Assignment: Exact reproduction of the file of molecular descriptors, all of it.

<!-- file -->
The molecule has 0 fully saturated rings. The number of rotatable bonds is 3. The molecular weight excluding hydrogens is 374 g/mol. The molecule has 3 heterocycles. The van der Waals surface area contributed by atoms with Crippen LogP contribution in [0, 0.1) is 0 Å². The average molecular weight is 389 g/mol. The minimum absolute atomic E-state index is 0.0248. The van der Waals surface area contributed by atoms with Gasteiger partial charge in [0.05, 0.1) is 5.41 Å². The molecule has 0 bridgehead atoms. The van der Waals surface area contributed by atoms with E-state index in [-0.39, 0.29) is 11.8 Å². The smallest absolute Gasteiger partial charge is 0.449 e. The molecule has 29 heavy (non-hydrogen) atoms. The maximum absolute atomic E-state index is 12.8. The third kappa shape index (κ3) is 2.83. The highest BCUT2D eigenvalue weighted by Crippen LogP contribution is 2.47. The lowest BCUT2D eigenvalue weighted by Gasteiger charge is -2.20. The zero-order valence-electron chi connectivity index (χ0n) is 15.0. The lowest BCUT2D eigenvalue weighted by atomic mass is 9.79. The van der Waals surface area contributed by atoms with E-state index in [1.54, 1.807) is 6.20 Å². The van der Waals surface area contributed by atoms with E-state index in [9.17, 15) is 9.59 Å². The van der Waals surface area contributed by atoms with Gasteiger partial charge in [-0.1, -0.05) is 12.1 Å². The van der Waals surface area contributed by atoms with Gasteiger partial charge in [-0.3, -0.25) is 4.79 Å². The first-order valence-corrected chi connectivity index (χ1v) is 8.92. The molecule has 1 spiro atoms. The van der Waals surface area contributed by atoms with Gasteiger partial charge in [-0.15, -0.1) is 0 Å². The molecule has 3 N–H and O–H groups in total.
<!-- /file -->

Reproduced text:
The molecule has 0 fully saturated rings. The number of rotatable bonds is 3. The molecular weight excluding hydrogens is 374 g/mol. The molecule has 3 heterocycles. The van der Waals surface area contributed by atoms with Crippen LogP contribution in [0, 0.1) is 0 Å². The average molecular weight is 389 g/mol. The minimum absolute atomic E-state index is 0.0248. The van der Waals surface area contributed by atoms with Gasteiger partial charge in [0.05, 0.1) is 5.41 Å². The molecule has 0 bridgehead atoms. The van der Waals surface area contributed by atoms with E-state index in [-0.39, 0.29) is 11.8 Å². The smallest absolute Gasteiger partial charge is 0.449 e. The molecule has 29 heavy (non-hydrogen) atoms. The maximum absolute atomic E-state index is 12.8. The third kappa shape index (κ3) is 2.83. The highest BCUT2D eigenvalue weighted by Crippen LogP contribution is 2.47. The lowest BCUT2D eigenvalue weighted by Gasteiger charge is -2.20. The zero-order valence-electron chi connectivity index (χ0n) is 15.0. The lowest BCUT2D eigenvalue weighted by atomic mass is 9.79. The van der Waals surface area contributed by atoms with E-state index in [1.54, 1.807) is 6.20 Å². The van der Waals surface area contributed by atoms with E-state index in [9.17, 15) is 9.59 Å². The van der Waals surface area contributed by atoms with Gasteiger partial charge in [-0.1, -0.05) is 12.1 Å². The van der Waals surface area contributed by atoms with Gasteiger partial charge in [-0.3, -0.25) is 4.79 Å². The first-order valence-corrected chi connectivity index (χ1v) is 8.92. The molecule has 1 spiro atoms. The van der Waals surface area contributed by atoms with Gasteiger partial charge in [-0.15, -0.1) is 0 Å². The molecule has 3 N–H and O–H groups in total.